Last week, presidential candidate Jeb Bush released his income tax returns for the last thirty-three years. News outlets sliced and diced the returns to analyze his income, his tax payments, and the significant wealth he has accumulated over the years. What caught my attention were the reports of a vaguely-described pension plan in which he was stashing away pre-tax for the last seven or eight years over $300,000 per year from his consulting firm earnings. That’s a whole lot more than a firm can contribute for an employee or an employee can contribute under most circumstances to better-known qualified retirement plans.
The pension plan must be a cash balance plan, probably combined with a 401(k) and profit-sharing plan. Some of my clients have used this perfectly legal and powerful savings tool to great advantage. Some large companies use cash balance plans, primarily as successors to typical defined benefit retirement plans that are frozen. However, most users are small businesses and, generally, professional service firms.
The cash balance plan is a defined benefit plan. Instead of promising a defined income stream in retirement, the plan is designed to provide a defined cash balance at retirement. The cash balance plan is most effective in cases where the employer has a few more mature, highly paid owner/employees and a staff of mostly lower-earning younger workers. Combined with a defined contribution plan, usually a 401(k) with profit sharing, the cash balance plan allows the firm to contribute for high-paid employees large sums of money, around $300,000 or more for a 60-year old person, over a short period of time for not-so-young high-paid employees. (I do not consider as old a person who is 60 years of age.) The payments are deductible by the employer and tax-deferred for the employee. So, it is pretty easy to see the attractiveness of this plan for doctors, dentists, lawyers and other high-earning professionals.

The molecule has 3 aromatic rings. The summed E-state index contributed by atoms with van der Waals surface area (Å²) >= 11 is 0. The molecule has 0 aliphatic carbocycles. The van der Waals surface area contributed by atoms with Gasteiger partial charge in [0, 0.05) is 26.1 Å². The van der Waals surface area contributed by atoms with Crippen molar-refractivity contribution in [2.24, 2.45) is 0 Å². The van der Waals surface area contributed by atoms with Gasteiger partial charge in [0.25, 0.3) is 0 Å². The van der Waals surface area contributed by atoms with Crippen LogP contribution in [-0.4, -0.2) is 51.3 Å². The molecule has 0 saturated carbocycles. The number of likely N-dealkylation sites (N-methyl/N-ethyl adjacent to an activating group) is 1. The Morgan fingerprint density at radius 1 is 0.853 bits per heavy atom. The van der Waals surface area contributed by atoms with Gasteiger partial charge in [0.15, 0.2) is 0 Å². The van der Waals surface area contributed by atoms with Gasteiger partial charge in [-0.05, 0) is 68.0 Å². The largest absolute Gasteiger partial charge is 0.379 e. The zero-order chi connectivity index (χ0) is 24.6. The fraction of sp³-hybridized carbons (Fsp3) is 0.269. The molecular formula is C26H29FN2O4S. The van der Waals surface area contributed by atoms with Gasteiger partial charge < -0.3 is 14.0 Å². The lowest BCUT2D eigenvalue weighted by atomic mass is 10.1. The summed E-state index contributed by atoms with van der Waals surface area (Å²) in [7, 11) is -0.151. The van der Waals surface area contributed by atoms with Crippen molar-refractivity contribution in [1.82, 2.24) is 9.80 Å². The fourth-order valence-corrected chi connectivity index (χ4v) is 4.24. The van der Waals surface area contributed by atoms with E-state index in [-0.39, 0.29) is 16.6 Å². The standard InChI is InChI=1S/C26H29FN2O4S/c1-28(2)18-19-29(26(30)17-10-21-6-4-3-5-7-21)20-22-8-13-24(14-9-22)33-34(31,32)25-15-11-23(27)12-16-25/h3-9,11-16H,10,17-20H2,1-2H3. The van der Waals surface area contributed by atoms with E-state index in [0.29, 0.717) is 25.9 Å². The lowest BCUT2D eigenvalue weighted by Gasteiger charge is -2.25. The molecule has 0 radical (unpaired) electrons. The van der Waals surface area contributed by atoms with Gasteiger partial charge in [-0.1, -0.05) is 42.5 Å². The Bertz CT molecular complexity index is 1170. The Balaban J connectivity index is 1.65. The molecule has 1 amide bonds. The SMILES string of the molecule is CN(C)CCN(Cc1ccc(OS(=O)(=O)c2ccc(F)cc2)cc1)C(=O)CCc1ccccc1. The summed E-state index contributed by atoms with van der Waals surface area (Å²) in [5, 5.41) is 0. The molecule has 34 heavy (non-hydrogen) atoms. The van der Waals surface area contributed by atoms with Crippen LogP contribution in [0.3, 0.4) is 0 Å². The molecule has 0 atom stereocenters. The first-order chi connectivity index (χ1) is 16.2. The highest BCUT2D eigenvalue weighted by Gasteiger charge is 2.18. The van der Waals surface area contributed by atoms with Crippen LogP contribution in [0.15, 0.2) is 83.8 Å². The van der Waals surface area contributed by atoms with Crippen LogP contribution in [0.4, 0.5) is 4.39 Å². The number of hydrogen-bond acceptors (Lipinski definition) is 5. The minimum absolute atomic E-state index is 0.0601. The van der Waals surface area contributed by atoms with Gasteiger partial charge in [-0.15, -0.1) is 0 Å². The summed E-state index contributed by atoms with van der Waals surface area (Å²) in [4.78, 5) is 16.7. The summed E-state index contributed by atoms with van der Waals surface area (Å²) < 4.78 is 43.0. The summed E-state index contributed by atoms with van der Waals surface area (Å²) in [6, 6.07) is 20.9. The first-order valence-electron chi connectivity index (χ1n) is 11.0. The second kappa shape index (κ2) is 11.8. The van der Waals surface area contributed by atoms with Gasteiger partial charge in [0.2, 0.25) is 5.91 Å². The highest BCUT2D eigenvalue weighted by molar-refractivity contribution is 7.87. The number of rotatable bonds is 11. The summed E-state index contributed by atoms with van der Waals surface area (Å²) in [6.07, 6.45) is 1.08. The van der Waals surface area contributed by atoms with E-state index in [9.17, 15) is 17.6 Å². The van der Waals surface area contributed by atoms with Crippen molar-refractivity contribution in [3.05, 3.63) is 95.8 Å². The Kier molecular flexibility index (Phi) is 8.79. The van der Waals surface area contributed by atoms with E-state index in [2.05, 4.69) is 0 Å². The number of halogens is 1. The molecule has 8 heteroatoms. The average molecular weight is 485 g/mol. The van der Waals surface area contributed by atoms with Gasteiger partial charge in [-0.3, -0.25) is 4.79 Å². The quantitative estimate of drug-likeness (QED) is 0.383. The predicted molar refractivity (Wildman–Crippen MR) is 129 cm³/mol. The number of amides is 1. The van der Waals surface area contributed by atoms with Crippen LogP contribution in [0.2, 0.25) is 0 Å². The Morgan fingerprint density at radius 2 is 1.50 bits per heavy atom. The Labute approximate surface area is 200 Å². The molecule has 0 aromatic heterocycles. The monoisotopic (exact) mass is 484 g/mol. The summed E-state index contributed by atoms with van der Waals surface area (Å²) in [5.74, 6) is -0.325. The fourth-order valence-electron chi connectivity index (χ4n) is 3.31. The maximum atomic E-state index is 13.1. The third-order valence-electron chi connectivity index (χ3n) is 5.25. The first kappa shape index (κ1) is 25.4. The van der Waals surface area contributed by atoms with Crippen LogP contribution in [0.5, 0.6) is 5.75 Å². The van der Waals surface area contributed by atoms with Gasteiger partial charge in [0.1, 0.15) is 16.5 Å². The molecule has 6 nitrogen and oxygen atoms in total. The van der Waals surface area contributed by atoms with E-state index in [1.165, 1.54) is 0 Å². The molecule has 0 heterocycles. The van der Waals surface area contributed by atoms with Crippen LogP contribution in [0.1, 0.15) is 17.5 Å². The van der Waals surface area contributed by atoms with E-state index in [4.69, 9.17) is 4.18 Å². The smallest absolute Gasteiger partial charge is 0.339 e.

While the cash balance plan is a wonderful savings tool in the right circumstances, it does come with some burdens. The overall retirement plan arrangement must cover all eligible employees. Most commentators say the cost of coverage is in the range of 5%-8% of payroll for the lower paid employees. The cost of administration is higher than a defined contribution plan. In any case, I would urge every professional service firm having mission-critical mature high earners to consider a cash balance plan.
So, kudos to Jeb Bush and his tax advisors!